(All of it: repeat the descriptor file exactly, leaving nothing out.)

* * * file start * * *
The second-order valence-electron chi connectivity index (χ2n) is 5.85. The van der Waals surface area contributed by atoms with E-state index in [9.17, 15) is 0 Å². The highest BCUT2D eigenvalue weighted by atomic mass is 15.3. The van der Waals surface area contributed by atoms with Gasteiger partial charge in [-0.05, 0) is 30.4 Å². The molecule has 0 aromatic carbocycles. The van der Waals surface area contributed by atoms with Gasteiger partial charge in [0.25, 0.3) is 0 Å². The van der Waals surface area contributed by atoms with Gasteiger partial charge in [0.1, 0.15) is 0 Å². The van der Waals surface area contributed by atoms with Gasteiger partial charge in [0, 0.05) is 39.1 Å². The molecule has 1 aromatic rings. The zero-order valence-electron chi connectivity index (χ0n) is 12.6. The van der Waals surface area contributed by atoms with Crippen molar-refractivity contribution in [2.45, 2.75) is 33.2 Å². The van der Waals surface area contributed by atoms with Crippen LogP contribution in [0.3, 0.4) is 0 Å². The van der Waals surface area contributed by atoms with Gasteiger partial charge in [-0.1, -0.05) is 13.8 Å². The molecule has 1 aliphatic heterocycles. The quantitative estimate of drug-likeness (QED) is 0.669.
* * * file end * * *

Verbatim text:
The second-order valence-electron chi connectivity index (χ2n) is 5.85. The van der Waals surface area contributed by atoms with E-state index in [9.17, 15) is 0 Å². The highest BCUT2D eigenvalue weighted by atomic mass is 15.3. The van der Waals surface area contributed by atoms with Gasteiger partial charge in [-0.05, 0) is 30.4 Å². The molecule has 0 aromatic carbocycles. The van der Waals surface area contributed by atoms with Gasteiger partial charge in [0.25, 0.3) is 0 Å². The van der Waals surface area contributed by atoms with Gasteiger partial charge in [0.1, 0.15) is 0 Å². The van der Waals surface area contributed by atoms with Gasteiger partial charge in [0, 0.05) is 39.1 Å². The molecule has 1 aromatic rings. The zero-order valence-electron chi connectivity index (χ0n) is 12.6. The van der Waals surface area contributed by atoms with Crippen molar-refractivity contribution in [2.45, 2.75) is 33.2 Å². The van der Waals surface area contributed by atoms with Crippen LogP contribution in [0.3, 0.4) is 0 Å². The van der Waals surface area contributed by atoms with Gasteiger partial charge in [-0.1, -0.05) is 13.8 Å². The molecule has 1 aliphatic heterocycles. The quantitative estimate of drug-likeness (QED) is 0.669.